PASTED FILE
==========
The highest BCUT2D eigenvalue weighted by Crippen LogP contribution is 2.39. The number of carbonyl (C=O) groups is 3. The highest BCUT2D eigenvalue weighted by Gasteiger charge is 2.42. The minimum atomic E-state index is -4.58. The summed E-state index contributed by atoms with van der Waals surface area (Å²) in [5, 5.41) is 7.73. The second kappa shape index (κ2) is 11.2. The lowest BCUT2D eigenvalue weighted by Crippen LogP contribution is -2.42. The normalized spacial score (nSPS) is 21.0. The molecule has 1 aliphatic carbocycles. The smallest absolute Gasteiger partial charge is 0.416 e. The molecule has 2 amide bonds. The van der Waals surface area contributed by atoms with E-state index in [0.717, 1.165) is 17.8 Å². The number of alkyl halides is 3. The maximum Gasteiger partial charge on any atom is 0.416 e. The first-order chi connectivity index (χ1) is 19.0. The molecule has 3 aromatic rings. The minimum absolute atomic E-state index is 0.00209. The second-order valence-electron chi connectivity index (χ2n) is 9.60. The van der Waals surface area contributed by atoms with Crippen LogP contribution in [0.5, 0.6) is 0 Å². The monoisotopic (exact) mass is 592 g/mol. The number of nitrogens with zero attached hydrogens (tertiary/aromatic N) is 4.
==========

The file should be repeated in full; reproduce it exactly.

The highest BCUT2D eigenvalue weighted by Crippen LogP contribution is 2.39. The number of carbonyl (C=O) groups is 3. The highest BCUT2D eigenvalue weighted by Gasteiger charge is 2.42. The minimum atomic E-state index is -4.58. The summed E-state index contributed by atoms with van der Waals surface area (Å²) in [5, 5.41) is 7.73. The second kappa shape index (κ2) is 11.2. The lowest BCUT2D eigenvalue weighted by Crippen LogP contribution is -2.42. The normalized spacial score (nSPS) is 21.0. The molecule has 1 aliphatic carbocycles. The smallest absolute Gasteiger partial charge is 0.416 e. The molecule has 2 amide bonds. The van der Waals surface area contributed by atoms with E-state index in [0.717, 1.165) is 17.8 Å². The number of alkyl halides is 3. The maximum Gasteiger partial charge on any atom is 0.416 e. The first-order chi connectivity index (χ1) is 19.0. The molecule has 3 aromatic rings. The minimum absolute atomic E-state index is 0.00209. The second-order valence-electron chi connectivity index (χ2n) is 9.60. The van der Waals surface area contributed by atoms with Crippen LogP contribution in [0.5, 0.6) is 0 Å². The monoisotopic (exact) mass is 592 g/mol. The number of nitrogens with zero attached hydrogens (tertiary/aromatic N) is 4.